News: Chat with Sean Yates

Chat with former yellow jersey in the Tour de France, Sean Yates who’s back coaching at trainSharp and recovering from an accident

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News: Chat with Sean Yates

Back before lottery funding and the steady stream of top pros that we now see challenging in the pro races in Europe, there were the riders like Sean Yates who made their own way to the top echelons of the sport.

Since retiring from pedalling in the pro races, Sean has also been a DS in World Tour teams such as Sky and Tinkoff and also uses the vast amount of experience he has to coach those with ambition who go to trainSharp who help them fulfil their potential.

Sean and Jesse 

A few months ago though, Sean Yates suffered an accident whilst doing some work 20 feet up a tree, a fall that could have killed him. It was certainly pretty bad and saw him in hospital. But, as anyone who knows Sean, he’s one tough bugger and is already getting back on his feet and was at the Perfs with son Jesse.

The Perfs is a race that Sean won as an 18 year old back in 1979. In his book “Sean Yates: It’s all about the Bike”, he says “I started 1979 with a bit of a bang when I won the first big time trial of the year, the North Road Hard Riders, but the one that got me noticed was a win at the Perfs Pedal in Hampshire, the traditional season opening road race”.

“I broke away over the hilly downland course with another ‘tester’, Nick Frewin from Bournemouth and then outsprinted him a couple of minutes before the bunch arrived.” It was, he says, his last outing in the Archer RC colours before going to ride with the late Tim Stevens at the 34 Nomads who is also a Perfs winner.

Fast forward to 2017, as he sat pinning Jesse’s numbers onto the race jersey, ahead of what proved to be a storming race for his lad, Sean explained how the level at the race has gone up since his days racing it. “There are more guys in the South East who are strong and serious about their cycling. You only have to look around at their nice bikes on the turbo trainers to see in general the level has gone up”.

Despite being the first race of the season, it’s never one riders can underestimate Sean adds, saying there will always be riders who are well up for it. “Everyone knows it’s going to be hard” says Sean.

It’s also an event that has the respect of most fans in the sport. “It’s a classic that has been going a long long time” says Sean. “Tony Mills won the first one edition, some one who’s helped me and Jesse over the years. You only have to look at the winners list and they are all quality and that speaks for itself”.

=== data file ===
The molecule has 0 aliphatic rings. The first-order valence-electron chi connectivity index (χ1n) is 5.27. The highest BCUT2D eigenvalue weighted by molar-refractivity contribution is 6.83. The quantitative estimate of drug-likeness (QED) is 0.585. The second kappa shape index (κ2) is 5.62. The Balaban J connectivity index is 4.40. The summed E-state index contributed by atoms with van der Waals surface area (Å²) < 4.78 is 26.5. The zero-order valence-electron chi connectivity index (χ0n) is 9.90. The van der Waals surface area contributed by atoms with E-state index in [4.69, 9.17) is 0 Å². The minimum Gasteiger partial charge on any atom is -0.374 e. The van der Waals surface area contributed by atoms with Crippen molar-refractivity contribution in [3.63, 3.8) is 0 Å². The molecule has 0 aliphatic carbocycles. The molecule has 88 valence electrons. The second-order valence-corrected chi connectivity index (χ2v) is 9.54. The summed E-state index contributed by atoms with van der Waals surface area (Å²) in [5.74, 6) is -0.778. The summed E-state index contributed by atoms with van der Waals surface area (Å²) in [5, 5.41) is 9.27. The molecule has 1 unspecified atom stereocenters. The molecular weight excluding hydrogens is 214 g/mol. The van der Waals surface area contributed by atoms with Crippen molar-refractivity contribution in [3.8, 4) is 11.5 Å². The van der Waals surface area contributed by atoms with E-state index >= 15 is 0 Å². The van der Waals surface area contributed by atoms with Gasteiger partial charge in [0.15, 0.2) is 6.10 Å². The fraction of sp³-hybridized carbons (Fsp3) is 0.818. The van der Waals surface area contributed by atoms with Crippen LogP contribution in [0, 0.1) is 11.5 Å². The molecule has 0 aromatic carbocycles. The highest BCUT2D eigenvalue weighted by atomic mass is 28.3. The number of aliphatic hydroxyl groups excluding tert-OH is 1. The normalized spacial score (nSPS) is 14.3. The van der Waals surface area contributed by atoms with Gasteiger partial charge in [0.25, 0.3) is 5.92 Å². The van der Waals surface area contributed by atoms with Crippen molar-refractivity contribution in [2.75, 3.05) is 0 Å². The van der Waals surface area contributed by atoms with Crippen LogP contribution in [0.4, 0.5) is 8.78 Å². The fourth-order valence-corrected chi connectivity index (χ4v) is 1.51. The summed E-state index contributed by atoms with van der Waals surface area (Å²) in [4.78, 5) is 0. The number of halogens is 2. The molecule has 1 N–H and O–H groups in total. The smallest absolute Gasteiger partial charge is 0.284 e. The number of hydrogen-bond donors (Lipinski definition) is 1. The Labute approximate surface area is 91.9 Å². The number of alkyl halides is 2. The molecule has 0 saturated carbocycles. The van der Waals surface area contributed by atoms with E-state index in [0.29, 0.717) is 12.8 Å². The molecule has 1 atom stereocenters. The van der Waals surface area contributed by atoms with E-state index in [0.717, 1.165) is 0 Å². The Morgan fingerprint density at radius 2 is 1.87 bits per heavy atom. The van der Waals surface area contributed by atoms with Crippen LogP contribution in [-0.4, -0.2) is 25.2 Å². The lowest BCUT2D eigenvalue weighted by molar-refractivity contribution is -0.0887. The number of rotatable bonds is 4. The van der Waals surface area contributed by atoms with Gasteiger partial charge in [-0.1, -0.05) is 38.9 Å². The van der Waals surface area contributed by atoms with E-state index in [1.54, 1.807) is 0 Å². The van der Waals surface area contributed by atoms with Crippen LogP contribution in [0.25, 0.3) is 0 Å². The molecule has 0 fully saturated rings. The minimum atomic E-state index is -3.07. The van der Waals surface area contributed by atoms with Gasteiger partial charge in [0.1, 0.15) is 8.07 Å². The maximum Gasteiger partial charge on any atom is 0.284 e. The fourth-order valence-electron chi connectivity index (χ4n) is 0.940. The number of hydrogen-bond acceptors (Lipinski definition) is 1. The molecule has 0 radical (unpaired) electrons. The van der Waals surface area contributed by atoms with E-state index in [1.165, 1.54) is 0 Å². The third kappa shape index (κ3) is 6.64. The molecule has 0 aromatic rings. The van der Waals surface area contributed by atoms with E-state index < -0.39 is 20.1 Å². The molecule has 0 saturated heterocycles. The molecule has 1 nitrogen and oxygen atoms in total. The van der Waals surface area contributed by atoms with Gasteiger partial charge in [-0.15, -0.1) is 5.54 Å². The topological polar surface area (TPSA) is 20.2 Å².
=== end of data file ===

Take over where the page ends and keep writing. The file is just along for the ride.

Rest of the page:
Sean admits that his recent accident is the biggest he’s had to recover from time wise but still hopes to be up and about fully by May. In the meantime, he’s keeping busy with the coaching. As well as Jesse, Sean has quite a varied client base keeping him busy at trainSharp with men and women and even a lady who’s doing the London-Edinburgh-London race (Sun 30th July to Fri 4th August) as well as the National 12 hour time trial championship.

Our chat soon turned to the pro scene which last year Sean was fully immersed in when a DS at Tinkoff with the likes of Peter Sagan and Alberto Contador. Asked for his observations of what he’s seen so far, he says “Quintana is looking very strong and Valverde too after he won Mercia with a 70 k solo break on his own”.

Mercia is one of many races at this time of the year where the stars of the peloton are warming up for the big classics. Not just the single day ones but others too like the stage race, Paris-Nice.

“That should be exciting” says Sean. “I watch all the races as soon as I can and the Tour Down Under was exciting. Richie Porte was flying and I hope this year he can make the most of his talent in a Grand Tour. He has the capability to do well.”

“The sport needs guys like that to challenge Froome who in the last few editions of the Tour (de France) has had his own way with a super strong team. Ultimately though, if he didn’t have the legs, he wouldn’t win the race so credit where it’s due”.

Asked how seriously the pros take these early season races, Sean replied “Seriously. Alberto (Contador) does not go to a race without wanting to win. He is such a natural bike rider he can turn up without many kilometres in his legs and still and blow the rest away in the training camp. Esteban Chaves too is an exciting prospect and it would be good to see him at the Tour de France as well”.

And the Spring Classics? “Peter Sagan is training like he did last year in Sierra Nevada and with Fabian gone from the peloton, I expect to see Peter battling with Greg van Avermaet and Quickstep as well who have a great tradition in the classics. Peter isn’t unbeatable as we’ve seen but in the Tour Down Under he was already in good form and is such a beast. With a new team, there will be extra motivation and push come to shove, he’s the one to beat for sure”.

Finally, when asked which races he’s looking forward to on TV, Sean unsurprisingly says “all of them”. The Tour de France is the big one though for Sean and there are two stages he is looking forward to seeing.

The race to “La planche des belles filles” where Bradley Wiggins took the yellow jersey and also the mighty Izoard which comes on the penultimate day of the race and could see the GC changes as the battle goes down to the wire. They are roads Sean knows well, as are most in the classics of today and when he’s not helping riders be the best they can be at trainSharp, Sean will be watching the riders he knows so well after all his time at the top with an insight we can only dream of …. Thanks to Sean for the cat. Great as always.




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